28 Feb 22. Before moving on to provide a personal view and perspective on the unprovoked Russian invasion of Ukraine, I would caution against anyone taking any view that Russia has as yet failed in its objective. Struggling it certainly is and having probably seriously underplayed the potential difficulties of the task, particularly in regard of logistics such as fuel, strength of Ukrainian defence and opposition plus other obvious shortcomings, Russia isn’t about to throw in the towel and withdraw. That what was supposed to be a short – maybe week long – task that Putin appeared to hope would bring Ukraine to its knees has failed is however already without doubt. But never underestimate Putin and remember too that tyrants don’t give up easily.
Even so, that Ukraine is standing its ground firmly against Russian military aggression and the attack on its sovereignty. As an aside to that I would have to say that if there is any such award as ‘man of the decade’, then my vote would go by a country mile to the Ukrainian leader, Volodymyr Zelensky.
That the Kremlin got its initial strategy badly wrong is now a comm9n view that I share and I would add that by his subsequent behaviour – the placing his nuclear deterrent on alert (a not untypical move in the history of Russian (soviet) leadership psyche) and the dropping of all pre-conditions for talks, the message to the outside world is that he knows it.
Perhaps the most serious damage inflicted on Putin is not the sight of abandoned hardware on Ukrainian roads (again I caution that we must take care not to be taken in by films of what those who are defending Ukraine may wish us to see) but that the Western European alliance such that it is has on this issue been unified as one. Putin could have never imagined that members of Nato, members of the EU, none members of either together with Canada and the USA would stand as one.
Do not be under any illusion either that the vast range of sanctions imposed on Russia will hurt. They will hurt us too and maybe for the next ten years. Is that a price worth paying? It has to be. Will these along with the bruising that, so far if press reports and media are to be believed, Russia has suffered, bring Putin to heel in his desire to create an enlarged Russian Federation? I doubt it.
But they will impact on ordinary Russians, on Russian businesses and the Oligarch’s. Will that impact on forcing change in Russia and maybe bringing Putin down? Possibly but not yet – there is a long way to go before that might happen and neither can we yet rule out the possibility of Russian victory.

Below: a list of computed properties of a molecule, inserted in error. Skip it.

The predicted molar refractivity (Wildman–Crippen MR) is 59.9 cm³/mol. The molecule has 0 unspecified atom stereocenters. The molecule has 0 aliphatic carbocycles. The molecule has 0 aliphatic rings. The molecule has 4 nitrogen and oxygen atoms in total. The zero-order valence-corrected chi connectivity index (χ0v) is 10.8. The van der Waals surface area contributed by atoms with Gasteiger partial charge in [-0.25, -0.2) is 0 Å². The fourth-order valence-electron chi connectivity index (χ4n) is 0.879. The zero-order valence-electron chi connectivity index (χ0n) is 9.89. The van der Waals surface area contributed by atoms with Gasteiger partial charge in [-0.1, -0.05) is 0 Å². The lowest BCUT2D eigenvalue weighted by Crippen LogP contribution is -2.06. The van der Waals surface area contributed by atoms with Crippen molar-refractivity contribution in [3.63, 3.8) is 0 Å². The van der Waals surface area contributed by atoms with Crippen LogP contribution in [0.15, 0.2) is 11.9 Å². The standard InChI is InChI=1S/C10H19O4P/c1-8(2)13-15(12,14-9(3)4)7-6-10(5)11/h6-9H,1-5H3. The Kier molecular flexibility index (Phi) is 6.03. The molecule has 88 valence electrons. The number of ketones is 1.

The bottom line for me is that what we have seen emerging as a possibility for weeks past in Ukraine and the subsequent illegal invasion by Russia marks the beginnings of what could well be a very long war. That presupposes that Putin survives unchallenged but even if he does not survive and we see a rising of his own people we should perhaps not imagine that Russia might suddenly be about to find itself being run by a dove. So, be prepared for a long drawn out war and one that even if Putin fails in this direct challenge to Ukrainian sovereignty will in my view, even if he survives politically, could potentially turn into a long war of attrition and terrorism just as was the case during the two long wars in Chechnya.
The speed at which Russia has been made into a pariah state, the extent of agreement in regard of the imposition of wide ranging sanctions- closing of air space across Europe and even Canada, suspension of Russia’s route to use most aspects of the SWIFT global payment system on Russian assets and those of its Oligarchs, the stepping up to the plate on all these aspects by Germany and the decision of Berlin to raise spending on defence to 2% of GDP – a massive increase by any standards if it occurs, the courage and leadership displayed by many European leaders, including Boris Johnson, has been truly amazing just as it was, I suspect, unimaginable by the Kremlin.
I have no idea whether the various reported tones that we are told have been heard in and around the Kremlin suggesting that there has and remains considerable internal opposition to Putin’s war are true or not but some part of it at least must be true. Why else, other than perhaps buying time, would Putin drop all conditions for talks to occur – most likely in Turkey or Azerbaijan now that Ukraine’s Foreign minister has ruled out meeting Russian diplomats close to the Belarus border with Ukraine.